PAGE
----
British fight their way through coronavirus lockup, increasing beer, wine and spirits sales by nearly a third – The Sun


Sales of wine, beer and spirits soared by almost a third as the British made their way through the lockout.

With pubs closed across the country, people are drinking more at home and creating parties and virtual bars on video conferencing apps.

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    Alcohol sales in the UK increased by a third while Britons remain stranded against coronaviruses
Alcohol sales in the UK have increased by a third while the British remain stranded against coronavirusesCredit: Alamy

In all types of merchandise, sales fell 5.1% in March – the largest monthly decline since the records began 30 years ago, according to the Office for National Statistics.

Sales of non-food products fell 20%, as clothing retailers’ revenues fell 35%.

But the increase in food and beverage sales helped to level things up a bit – alcohol sales alone increased 31.4%.

This means that an additional £ 300 million was spent on alcohol by the British in March, bringing the monthly total to around £ 1.2 billion.

Fraser McKevitt, Kantar analysts, said, “Those who are already missing their favorite haunts have refueled to recreate pub trips with friends on apps like Zoom, Houseparty and FaceTime – boosting alcohol sales. “


Wine was the most popular tipple during the lockout, followed by lager, gin, whiskey, craft beer, cider, beer and alcopops, according to a separate CGA study for Wine and Spirit Trade Association.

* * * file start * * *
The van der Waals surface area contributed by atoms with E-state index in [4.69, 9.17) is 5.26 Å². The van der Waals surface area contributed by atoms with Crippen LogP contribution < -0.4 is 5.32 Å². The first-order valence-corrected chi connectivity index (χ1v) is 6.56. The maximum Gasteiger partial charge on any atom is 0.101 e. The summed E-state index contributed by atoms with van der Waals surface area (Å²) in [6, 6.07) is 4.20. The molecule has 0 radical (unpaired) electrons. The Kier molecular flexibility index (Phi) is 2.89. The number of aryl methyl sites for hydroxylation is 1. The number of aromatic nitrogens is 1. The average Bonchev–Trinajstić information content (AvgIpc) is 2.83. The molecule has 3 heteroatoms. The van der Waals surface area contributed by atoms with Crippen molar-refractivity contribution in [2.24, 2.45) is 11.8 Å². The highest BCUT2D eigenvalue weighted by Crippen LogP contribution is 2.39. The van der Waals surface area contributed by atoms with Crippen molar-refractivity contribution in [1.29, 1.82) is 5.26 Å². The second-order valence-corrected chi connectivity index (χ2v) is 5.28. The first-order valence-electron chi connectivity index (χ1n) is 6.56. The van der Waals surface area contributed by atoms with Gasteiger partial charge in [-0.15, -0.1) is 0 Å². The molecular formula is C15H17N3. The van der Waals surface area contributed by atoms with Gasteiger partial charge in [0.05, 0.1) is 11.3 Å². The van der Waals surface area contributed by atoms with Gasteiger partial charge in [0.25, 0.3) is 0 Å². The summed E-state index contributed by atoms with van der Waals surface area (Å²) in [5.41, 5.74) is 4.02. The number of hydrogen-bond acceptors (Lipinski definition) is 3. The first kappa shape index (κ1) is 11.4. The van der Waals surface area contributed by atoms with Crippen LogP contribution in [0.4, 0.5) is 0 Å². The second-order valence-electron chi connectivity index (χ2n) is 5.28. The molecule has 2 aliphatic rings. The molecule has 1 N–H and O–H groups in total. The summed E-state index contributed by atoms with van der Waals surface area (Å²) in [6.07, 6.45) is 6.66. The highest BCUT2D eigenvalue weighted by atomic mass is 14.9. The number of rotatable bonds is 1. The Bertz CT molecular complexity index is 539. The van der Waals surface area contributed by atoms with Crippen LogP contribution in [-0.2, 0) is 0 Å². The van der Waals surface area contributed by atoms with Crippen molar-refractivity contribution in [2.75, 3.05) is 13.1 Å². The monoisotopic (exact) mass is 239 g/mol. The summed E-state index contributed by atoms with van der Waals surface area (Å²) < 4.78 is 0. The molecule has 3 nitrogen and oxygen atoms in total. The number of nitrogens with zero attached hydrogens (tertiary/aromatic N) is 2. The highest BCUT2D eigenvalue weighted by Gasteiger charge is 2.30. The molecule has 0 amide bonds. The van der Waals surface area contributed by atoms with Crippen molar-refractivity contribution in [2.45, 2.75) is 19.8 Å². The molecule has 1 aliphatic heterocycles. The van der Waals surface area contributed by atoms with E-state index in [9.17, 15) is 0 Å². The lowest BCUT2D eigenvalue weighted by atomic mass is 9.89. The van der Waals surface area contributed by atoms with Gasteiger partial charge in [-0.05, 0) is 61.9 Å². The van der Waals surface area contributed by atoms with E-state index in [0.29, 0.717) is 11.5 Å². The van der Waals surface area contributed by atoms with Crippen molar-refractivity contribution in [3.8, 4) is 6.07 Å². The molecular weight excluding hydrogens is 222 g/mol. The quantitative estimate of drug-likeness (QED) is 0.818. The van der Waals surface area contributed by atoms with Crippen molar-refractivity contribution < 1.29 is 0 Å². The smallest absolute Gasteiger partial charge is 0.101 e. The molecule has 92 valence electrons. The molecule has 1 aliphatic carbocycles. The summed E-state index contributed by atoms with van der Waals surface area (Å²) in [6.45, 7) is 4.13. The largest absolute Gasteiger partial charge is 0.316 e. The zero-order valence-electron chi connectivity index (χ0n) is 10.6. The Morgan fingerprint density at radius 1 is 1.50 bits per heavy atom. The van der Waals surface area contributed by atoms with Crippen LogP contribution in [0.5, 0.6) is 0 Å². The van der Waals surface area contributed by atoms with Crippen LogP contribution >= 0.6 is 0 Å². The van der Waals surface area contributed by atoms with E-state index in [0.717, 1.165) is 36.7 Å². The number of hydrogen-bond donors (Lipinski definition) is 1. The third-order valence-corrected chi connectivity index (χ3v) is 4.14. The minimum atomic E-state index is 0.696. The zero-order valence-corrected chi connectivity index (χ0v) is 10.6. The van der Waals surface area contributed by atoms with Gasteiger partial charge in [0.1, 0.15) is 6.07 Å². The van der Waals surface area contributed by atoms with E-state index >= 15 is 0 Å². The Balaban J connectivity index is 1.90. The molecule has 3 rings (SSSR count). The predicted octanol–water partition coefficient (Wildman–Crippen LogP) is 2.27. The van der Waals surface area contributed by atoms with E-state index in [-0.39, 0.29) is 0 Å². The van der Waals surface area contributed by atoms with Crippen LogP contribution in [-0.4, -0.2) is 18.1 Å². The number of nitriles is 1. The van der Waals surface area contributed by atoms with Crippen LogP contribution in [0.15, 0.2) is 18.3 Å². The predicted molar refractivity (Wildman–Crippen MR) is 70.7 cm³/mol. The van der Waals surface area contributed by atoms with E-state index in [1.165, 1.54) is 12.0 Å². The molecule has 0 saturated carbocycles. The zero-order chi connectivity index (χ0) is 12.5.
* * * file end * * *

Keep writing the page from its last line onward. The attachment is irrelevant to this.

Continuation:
Stores say the British buy twice as much beer as normal, which means they consume 120 million pints a week.

The numbers will be a welcome boost for beverage companies losing their sales due to the closure of pubs.

But that will bring some comfort to the 47,000 boozers across Britain who may remain closed until Christmas.

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Professor Joshua Bamfield, director of the Center for Retail Research, said, “Some people may decide that beer is the best medicine.

“There is good trade in alcohol spending in stores, with a share of alcohol consumption going from pubs to homes due to the coronavirus, and the upward trend in home consumption will continue. “

But alcohol melts on the cracks in the middle of a scorching heat for many retailers.

Although supermarkets have seen their revenues increase by 10% – and food sales double online – they are expected to decline next month as families begin to restock.

And experts suggest that the general collapse should get worse.

Thomas Pugh of Capital Economics said: “With widespread bottlenecks that do not begin until mid-March, retail spending is expected to drop much more in April, perhaps 20 to 30 percent.”


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He said department store sales were up 2.8% month-over-month, but this appears to be due to purchases of food and other items online.

However, Karen Johnson, Retail Manager at Barclays Corporate Banking, said: “Although the key figures are expected, there are some glimmers of hope – spending on food and beverages being a notable area of ​​success, if not unexpected.

“Brick and mortar retailers have seen the drop-in demand disappear. But the first indications are that online spending has also performed better than expected – showing that consumer spending hasn’t closed completely. “

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Scottish people warn that smoking and drinking too much will put them more at risk during the coronavirus pandemic


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